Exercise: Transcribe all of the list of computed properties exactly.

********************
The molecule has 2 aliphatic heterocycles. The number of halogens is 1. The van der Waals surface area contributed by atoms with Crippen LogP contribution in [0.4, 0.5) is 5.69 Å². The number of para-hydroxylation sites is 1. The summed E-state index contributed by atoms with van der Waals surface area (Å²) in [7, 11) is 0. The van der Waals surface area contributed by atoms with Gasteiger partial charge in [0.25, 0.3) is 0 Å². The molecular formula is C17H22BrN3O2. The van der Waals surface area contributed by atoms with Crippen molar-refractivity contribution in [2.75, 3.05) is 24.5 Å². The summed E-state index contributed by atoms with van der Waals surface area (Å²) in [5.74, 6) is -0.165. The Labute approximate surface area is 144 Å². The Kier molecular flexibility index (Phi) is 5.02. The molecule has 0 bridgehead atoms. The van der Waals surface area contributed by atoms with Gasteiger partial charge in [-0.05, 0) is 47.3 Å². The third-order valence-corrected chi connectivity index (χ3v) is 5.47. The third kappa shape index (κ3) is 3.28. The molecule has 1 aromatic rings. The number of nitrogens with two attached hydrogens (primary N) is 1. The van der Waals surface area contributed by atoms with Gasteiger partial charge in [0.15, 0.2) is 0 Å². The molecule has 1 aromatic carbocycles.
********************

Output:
The molecule has 2 aliphatic heterocycles. The number of halogens is 1. The van der Waals surface area contributed by atoms with Crippen LogP contribution in [0.4, 0.5) is 5.69 Å². The number of para-hydroxylation sites is 1. The summed E-state index contributed by atoms with van der Waals surface area (Å²) in [7, 11) is 0. The van der Waals surface area contributed by atoms with Gasteiger partial charge in [0.25, 0.3) is 0 Å². The molecular formula is C17H22BrN3O2. The van der Waals surface area contributed by atoms with Crippen molar-refractivity contribution in [2.75, 3.05) is 24.5 Å². The summed E-state index contributed by atoms with van der Waals surface area (Å²) in [5.74, 6) is -0.165. The Labute approximate surface area is 144 Å². The Kier molecular flexibility index (Phi) is 5.02. The molecule has 0 bridgehead atoms. The van der Waals surface area contributed by atoms with Gasteiger partial charge in [-0.05, 0) is 47.3 Å². The third-order valence-corrected chi connectivity index (χ3v) is 5.47. The third kappa shape index (κ3) is 3.28. The molecule has 1 aromatic rings. The number of nitrogens with two attached hydrogens (primary N) is 1. The van der Waals surface area contributed by atoms with Gasteiger partial charge in [0.15, 0.2) is 0 Å². The molecule has 1 aromatic carbocycles.